Archive of ‘writing skills’ category

social media and the devaluation of information

Iran’s blogfather: Facebook, Instagram and Twitter are killing the web

is it possible that the Iranian government realized the evolution of social media and his respective obsolescence and this is why they freed him prematurely?

Blogs were gold and bloggers were rock stars back in 2008 when I was arrested.

The hyperlink was a way to abandon centralisation – all the links, lines and hierarchies – and replace them with something more distributed, a system of nodes and networks. Since I got out of jail, though, I’ve realised how much the hyperlink has been devalued, almost made obsolete.

Nearly every social network now treats a link as just the same as it treats any other object – the same as a photo, or a piece of text. You’re encouraged to post one single hyperlink and expose it to a quasi-democratic process of liking and plussing and hearting. But links are not objects, they are relations between objects. This objectivisation has stripped hyperlinks of their immense powers.

At the same time, these social networks tend to treat native text and pictures – things that are directly posted to them – with a lot more respect. One photographer friend explained to me how the images he uploads directly to Facebook receive many more likes than when he uploads them elsewhere and shares the link on Facebook.

Some networks, like Twitter, treat hyperlinks a little better. Others are far more paranoid. Instagram – owned by Facebook – doesn’t allow its audiences to leave whatsoever. You can put up a web address alongside your photos, but it won’t go anywhere. Lots of people start their daily online routine in these cul-de-sacs of social media, and their journeys end there. Many don’t even realise they are using the internet’s infrastructure when they like an Instagram photograph or leave a comment on a friend’s Facebook video. It’s just an app.

A most brilliant paragraph by some ordinary-looking person can be left outside the stream, while the silly ramblings of a celebrity gain instant internet presence. And not only do the algorithms behind the stream equate newness and popularity with importance, they also tend to show us more of what we have already liked. These services carefully scan our behaviour and delicately tailor our news feeds with posts, pictures and videos that they think we would most likely want to see.

Today the stream is digital media’s dominant form of organising information. It’s in every social network and mobile application.

The centralisation of information also worries me because it makes it easier for things to disappear.

But the scariest outcome of the centralisation of information in the age of social networks is something else: it is making us all much less powerful in relation to governments and corporations. Surveillance is increasingly imposed on civilised lives, and it gets worse as time goes by. The only way to stay outside of this vast apparatus of surveillance might be to go into a cave and sleep, even if you can’t make it 300 years.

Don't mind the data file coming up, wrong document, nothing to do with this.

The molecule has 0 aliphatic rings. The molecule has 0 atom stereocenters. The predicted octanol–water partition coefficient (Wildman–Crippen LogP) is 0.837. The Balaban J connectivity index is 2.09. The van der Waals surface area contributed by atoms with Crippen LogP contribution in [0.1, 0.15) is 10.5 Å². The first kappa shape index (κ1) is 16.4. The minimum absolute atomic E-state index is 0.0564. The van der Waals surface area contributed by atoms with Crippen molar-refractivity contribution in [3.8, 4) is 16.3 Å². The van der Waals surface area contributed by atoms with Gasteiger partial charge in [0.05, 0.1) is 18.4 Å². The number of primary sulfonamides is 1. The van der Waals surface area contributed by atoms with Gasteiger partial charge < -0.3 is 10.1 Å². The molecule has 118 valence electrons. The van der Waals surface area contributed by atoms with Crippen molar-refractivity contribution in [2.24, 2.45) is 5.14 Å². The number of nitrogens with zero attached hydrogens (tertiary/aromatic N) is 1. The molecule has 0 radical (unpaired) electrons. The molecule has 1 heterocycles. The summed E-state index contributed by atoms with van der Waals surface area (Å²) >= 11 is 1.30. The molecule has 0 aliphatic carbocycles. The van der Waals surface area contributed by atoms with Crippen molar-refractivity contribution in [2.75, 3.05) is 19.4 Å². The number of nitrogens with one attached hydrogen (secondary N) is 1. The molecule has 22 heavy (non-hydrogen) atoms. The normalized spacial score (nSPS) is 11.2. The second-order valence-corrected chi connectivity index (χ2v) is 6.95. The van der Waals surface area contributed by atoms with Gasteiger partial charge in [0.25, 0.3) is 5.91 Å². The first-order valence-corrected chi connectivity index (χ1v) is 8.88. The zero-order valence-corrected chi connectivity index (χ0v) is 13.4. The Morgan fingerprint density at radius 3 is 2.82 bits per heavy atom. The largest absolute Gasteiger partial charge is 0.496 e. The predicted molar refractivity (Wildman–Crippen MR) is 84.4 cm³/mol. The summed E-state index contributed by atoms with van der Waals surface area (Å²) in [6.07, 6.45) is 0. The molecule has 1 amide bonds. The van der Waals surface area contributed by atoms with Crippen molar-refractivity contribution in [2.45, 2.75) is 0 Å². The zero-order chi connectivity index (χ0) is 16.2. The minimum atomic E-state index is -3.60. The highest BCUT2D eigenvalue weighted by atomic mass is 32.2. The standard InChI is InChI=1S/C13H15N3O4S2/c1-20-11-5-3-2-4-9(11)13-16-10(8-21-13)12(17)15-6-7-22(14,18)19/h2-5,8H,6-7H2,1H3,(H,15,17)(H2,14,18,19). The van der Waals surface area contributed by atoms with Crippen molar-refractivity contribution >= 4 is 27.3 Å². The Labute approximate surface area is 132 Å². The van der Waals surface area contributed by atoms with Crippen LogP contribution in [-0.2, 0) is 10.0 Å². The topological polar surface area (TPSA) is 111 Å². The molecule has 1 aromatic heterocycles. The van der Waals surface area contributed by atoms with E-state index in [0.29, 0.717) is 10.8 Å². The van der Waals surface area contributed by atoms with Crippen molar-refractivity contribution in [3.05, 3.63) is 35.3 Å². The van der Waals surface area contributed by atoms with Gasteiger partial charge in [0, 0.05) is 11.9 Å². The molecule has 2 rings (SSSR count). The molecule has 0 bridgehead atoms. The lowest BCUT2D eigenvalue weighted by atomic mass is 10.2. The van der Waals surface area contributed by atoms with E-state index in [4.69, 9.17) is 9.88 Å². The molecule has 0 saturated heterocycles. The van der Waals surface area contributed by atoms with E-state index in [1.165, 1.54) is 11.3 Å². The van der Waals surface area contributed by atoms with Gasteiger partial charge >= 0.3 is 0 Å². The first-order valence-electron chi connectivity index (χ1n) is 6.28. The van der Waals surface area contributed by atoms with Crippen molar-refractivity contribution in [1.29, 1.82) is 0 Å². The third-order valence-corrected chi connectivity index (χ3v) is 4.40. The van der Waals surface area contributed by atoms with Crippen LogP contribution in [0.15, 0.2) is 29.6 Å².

Digital literacy – Can technology and grammar co-exist in class?

Some 30 years ago, there was only “literacy” – the ability to read and write. Then literacy proliferated into a multitude of literacies: e.g. – media (including “new media”), visual, information, computer, digital, technology, data. According to some, up to 20 literacies:

I often receive [mildly put] “unhappy” comments by students when their semester papers are turned with [a large amount of) corrections, involving their use of grammar and style. Students revolt against grammar and academic style NOT having place in a “technology” class. I counter with the fact that a technology class is still a college class and academic IS ABOUT learning how to speak and write and not only learning the “trade” (technology). There is a multitude of articles underlining the ability to write not only for English major but also computer major, e.g.:

Cilliers, C. B. (2012). Student Perception of Academic Writing Skills Activities in a Traditional Programming Course. Computers & Education, 58(4), 1028-1041.

Dankoski M, Palmer M, Gopen G, et al. Academic Writing: Supporting Faculty in a Critical Competency for Success. Journal Of Faculty Development [serial online]. May 1, 2012;26(2):47-54. Available from: ERIC, Ipswich, MA. Accessed June 1, 2014.

To make things worse (for both students and instructors), instructors are inconsistent, whereas some do evaluate students on their “technology” skills only and some (like me) insist on a “complete” academic package.

What is your take? Do you think at least two of the aforementioned literacies: technology literacy and old fashioned literacy need to co-exist in class?
is grammar and academic style in a college technology class important

VideoNotes: free web tool that allows students to take notes on a video they are watching.

VideoNotes ( is a free web tool that allows students to take notes on a video they are watching. The notes are synchronized with the video being watched. The good thing about VideoNotes is that it is integrated into Google Drive which means that students will be able to save their notes directly to their Drive account and access, edit, and work on them anytime they want. All the notes are time-stamped.

Essay on the cover letter for academic jobs

Essay on the cover letter for academic jobs | Inside Higher Ed. (n.d.). Retrieved November 4, 2013, from
Most Ph.D. students I’ve worked with over the years write at least seven drafts of their letter before it is workable. And then they often write another three or four drafts to perfect it for one job.

Read more:
Inside Higher Ed